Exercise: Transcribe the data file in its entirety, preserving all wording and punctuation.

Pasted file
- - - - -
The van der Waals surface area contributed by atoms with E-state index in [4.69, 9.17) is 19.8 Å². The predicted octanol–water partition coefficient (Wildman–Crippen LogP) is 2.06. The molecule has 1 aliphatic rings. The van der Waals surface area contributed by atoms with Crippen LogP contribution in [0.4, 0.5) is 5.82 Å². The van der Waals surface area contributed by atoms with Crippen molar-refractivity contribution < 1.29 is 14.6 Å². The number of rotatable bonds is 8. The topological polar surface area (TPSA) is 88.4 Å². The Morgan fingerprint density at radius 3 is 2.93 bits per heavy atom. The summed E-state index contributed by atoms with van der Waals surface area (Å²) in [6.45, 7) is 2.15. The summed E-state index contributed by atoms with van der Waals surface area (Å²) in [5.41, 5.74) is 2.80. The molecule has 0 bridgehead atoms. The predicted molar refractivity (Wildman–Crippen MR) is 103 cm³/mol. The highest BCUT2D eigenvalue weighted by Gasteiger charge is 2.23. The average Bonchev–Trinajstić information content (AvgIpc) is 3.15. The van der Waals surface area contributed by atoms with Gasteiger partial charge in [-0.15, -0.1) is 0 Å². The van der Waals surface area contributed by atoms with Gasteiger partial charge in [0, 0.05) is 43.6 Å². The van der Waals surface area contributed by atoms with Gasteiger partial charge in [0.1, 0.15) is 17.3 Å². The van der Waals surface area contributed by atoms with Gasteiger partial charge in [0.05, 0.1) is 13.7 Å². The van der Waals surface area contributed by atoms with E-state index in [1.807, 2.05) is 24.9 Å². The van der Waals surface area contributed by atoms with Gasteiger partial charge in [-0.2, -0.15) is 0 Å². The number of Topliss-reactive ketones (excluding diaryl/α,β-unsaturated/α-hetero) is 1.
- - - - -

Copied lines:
The van der Waals surface area contributed by atoms with E-state index in [4.69, 9.17) is 19.8 Å². The predicted octanol–water partition coefficient (Wildman–Crippen LogP) is 2.06. The molecule has 1 aliphatic rings. The van der Waals surface area contributed by atoms with Crippen LogP contribution in [0.4, 0.5) is 5.82 Å². The van der Waals surface area contributed by atoms with Crippen molar-refractivity contribution < 1.29 is 14.6 Å². The number of rotatable bonds is 8. The topological polar surface area (TPSA) is 88.4 Å². The Morgan fingerprint density at radius 3 is 2.93 bits per heavy atom. The summed E-state index contributed by atoms with van der Waals surface area (Å²) in [6.45, 7) is 2.15. The summed E-state index contributed by atoms with van der Waals surface area (Å²) in [5.41, 5.74) is 2.80. The molecule has 0 bridgehead atoms. The predicted molar refractivity (Wildman–Crippen MR) is 103 cm³/mol. The highest BCUT2D eigenvalue weighted by Gasteiger charge is 2.23. The average Bonchev–Trinajstić information content (AvgIpc) is 3.15. The van der Waals surface area contributed by atoms with Gasteiger partial charge in [-0.15, -0.1) is 0 Å². The van der Waals surface area contributed by atoms with Gasteiger partial charge in [0, 0.05) is 43.6 Å². The van der Waals surface area contributed by atoms with Gasteiger partial charge in [0.1, 0.15) is 17.3 Å². The van der Waals surface area contributed by atoms with Gasteiger partial charge in [0.05, 0.1) is 13.7 Å². The van der Waals surface area contributed by atoms with E-state index in [1.807, 2.05) is 24.9 Å². The van der Waals surface area contributed by atoms with Gasteiger partial charge in [-0.2, -0.15) is 0 Å². The number of Topliss-reactive ketones (excluding diaryl/α,β-unsaturated/α-hetero) is 1.